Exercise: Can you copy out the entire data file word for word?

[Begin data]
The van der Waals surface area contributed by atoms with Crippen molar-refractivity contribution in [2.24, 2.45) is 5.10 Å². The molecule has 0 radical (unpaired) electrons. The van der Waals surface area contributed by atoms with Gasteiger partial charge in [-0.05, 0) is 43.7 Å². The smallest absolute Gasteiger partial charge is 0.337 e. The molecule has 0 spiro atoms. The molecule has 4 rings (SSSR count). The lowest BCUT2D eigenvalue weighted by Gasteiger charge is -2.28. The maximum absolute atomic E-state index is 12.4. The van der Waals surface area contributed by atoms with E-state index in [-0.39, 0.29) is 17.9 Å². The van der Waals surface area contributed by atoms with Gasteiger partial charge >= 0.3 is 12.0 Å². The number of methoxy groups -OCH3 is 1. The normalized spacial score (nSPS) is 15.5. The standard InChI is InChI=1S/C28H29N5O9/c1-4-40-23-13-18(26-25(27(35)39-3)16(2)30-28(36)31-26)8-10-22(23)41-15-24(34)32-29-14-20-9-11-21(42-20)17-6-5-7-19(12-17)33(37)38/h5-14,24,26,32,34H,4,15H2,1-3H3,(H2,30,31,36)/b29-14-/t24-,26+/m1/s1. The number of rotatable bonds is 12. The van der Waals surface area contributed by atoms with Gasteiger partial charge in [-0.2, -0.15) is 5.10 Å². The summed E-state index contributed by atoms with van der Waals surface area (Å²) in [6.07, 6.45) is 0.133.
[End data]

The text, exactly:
The van der Waals surface area contributed by atoms with Crippen molar-refractivity contribution in [2.24, 2.45) is 5.10 Å². The molecule has 0 radical (unpaired) electrons. The van der Waals surface area contributed by atoms with Gasteiger partial charge in [-0.05, 0) is 43.7 Å². The smallest absolute Gasteiger partial charge is 0.337 e. The molecule has 0 spiro atoms. The molecule has 4 rings (SSSR count). The lowest BCUT2D eigenvalue weighted by Gasteiger charge is -2.28. The maximum absolute atomic E-state index is 12.4. The van der Waals surface area contributed by atoms with E-state index in [-0.39, 0.29) is 17.9 Å². The van der Waals surface area contributed by atoms with Gasteiger partial charge >= 0.3 is 12.0 Å². The number of methoxy groups -OCH3 is 1. The normalized spacial score (nSPS) is 15.5. The standard InChI is InChI=1S/C28H29N5O9/c1-4-40-23-13-18(26-25(27(35)39-3)16(2)30-28(36)31-26)8-10-22(23)41-15-24(34)32-29-14-20-9-11-21(42-20)17-6-5-7-19(12-17)33(37)38/h5-14,24,26,32,34H,4,15H2,1-3H3,(H2,30,31,36)/b29-14-/t24-,26+/m1/s1. The number of rotatable bonds is 12. The van der Waals surface area contributed by atoms with Gasteiger partial charge in [-0.2, -0.15) is 5.10 Å². The summed E-state index contributed by atoms with van der Waals surface area (Å²) in [6.07, 6.45) is 0.133.